After China, India hosts the maximum number of fintechs.
Going by a March 2020 PwC report, there are at least 3,000 fintech startups in India and four of them are the so-called Unicorns, valued at $1 billion or many times more.
Till now, $76.9 billion in foreign direct investment has flowed into this sector; in financial year 2019, the FDI flow was $5.6 billion and, in the first quarter of 2020, $421 million.
Roughly, the fintechs here can be classified into three categories.
The first set operates in the financial market as intermediaries between the customers on the one hand and the banks and NBFCs on the other, offering services ranging from customer acquisition to disbursing loans and collecting repayments.
The second set operates in the insurance space.
The third set works for stock and commodity exchanges, broking firms, mutual funds, clearing houses, depository participants and even corporate houses (could be for systems application and data processing).
The RBI, the Insurance Regulatory and Development Authority of India and the Securities and Exchange Board of India regulate the entities that engage the fintech companies, but the fintechs themselves are not regulated. That’s the crux of the problem.
Some of them make the most of the regulatory arbitrage.
For instance, an NBFC needs 15 per cent capital adequacy ratio to run its business — a capital of Rs 5 for every Rs 100 worth of loan, depending on its risk weightage.
A fintech can source money from an NBFC at, say, 14 per cent, acquire customers on its platform, and lend to them at, say, 22 per cent, keeping a wide margin.
Typically, it offers a 5 to 10 per cent first loan default guarantee (FLDG) to the NBFC. This means, if a loan goes bad, the fintech takes the responsibility of making good up to this limit.
So, the fintech can leverage itself 20 times (5 per cent FLDG for Rs 100 loan), that too with someone else’s money, while the NBFC is leveraged around seven times (15 per cent capital for Rs 100 loan).
This makes it imperative for the fintechs to behave with responsibility and transparency. A lot of mis-selling has been happening.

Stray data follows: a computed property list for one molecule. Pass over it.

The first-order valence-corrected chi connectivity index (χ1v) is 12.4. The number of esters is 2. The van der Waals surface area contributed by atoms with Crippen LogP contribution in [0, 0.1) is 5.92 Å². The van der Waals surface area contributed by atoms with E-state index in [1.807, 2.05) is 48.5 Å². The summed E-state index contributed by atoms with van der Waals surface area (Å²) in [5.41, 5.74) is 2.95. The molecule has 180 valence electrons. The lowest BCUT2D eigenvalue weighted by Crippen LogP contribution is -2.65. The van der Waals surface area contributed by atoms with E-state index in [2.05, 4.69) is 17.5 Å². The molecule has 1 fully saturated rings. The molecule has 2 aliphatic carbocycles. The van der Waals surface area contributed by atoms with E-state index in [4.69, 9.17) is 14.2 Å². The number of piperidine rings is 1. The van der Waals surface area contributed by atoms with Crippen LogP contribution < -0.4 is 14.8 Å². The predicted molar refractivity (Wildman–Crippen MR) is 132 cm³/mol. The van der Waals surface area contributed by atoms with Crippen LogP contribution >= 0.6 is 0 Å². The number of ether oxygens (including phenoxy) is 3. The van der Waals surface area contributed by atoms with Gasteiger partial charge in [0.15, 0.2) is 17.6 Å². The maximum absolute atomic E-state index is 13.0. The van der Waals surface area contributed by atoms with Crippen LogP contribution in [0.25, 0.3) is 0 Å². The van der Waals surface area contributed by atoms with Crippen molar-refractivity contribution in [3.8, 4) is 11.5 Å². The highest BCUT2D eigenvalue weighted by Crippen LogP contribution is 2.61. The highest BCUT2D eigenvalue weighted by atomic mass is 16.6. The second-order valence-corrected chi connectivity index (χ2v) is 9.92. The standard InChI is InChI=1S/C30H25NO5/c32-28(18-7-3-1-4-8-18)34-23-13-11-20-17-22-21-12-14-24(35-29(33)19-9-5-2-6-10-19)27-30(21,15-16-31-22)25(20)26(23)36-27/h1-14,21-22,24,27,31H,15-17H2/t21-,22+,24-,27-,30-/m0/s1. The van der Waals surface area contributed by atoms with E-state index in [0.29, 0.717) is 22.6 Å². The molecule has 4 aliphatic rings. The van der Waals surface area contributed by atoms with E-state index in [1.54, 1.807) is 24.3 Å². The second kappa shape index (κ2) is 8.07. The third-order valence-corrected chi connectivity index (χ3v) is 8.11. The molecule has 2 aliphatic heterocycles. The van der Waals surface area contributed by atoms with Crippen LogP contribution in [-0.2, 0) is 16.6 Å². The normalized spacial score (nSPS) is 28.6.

Then, there are other issues that have been plaguing the fledgling industry such as high interest rates, even higher processing fees, harsh collection process and, most critically, data leakage leading to rampant frauds.
The RBI needs to handle this with care as it cannot afford to stymie innovation — key to the survival and development of such entities.
They are necessary in the financial space as banks and NBFCs cannot reach out to all; the use of such intermediaries ensures cost-effective and fast transactions, and financial inclusion.
The treasury department and the Office of the comptroller of the currency in the US had tried to have a national fintech charter for the marketplace lenders in 2015 but, fraught with legal cases, it did not make a move. The OCC is now busy pushing a payments charter.
The RBI can explore such a charter in due course, but for now, we need a mechanism for grievance redressal and stiff penalty for those who are taking advantage of the regulatory grey zone to exploit the customers.
There are quite a few bodies in this space. At least one of them could be given the self-regulatory organisation status to set the house in order.
Tamal Bandyopadhyay, a consulting editor with Business Standard, is an author and senior adviser to Jana Small Finance Bank Ltd.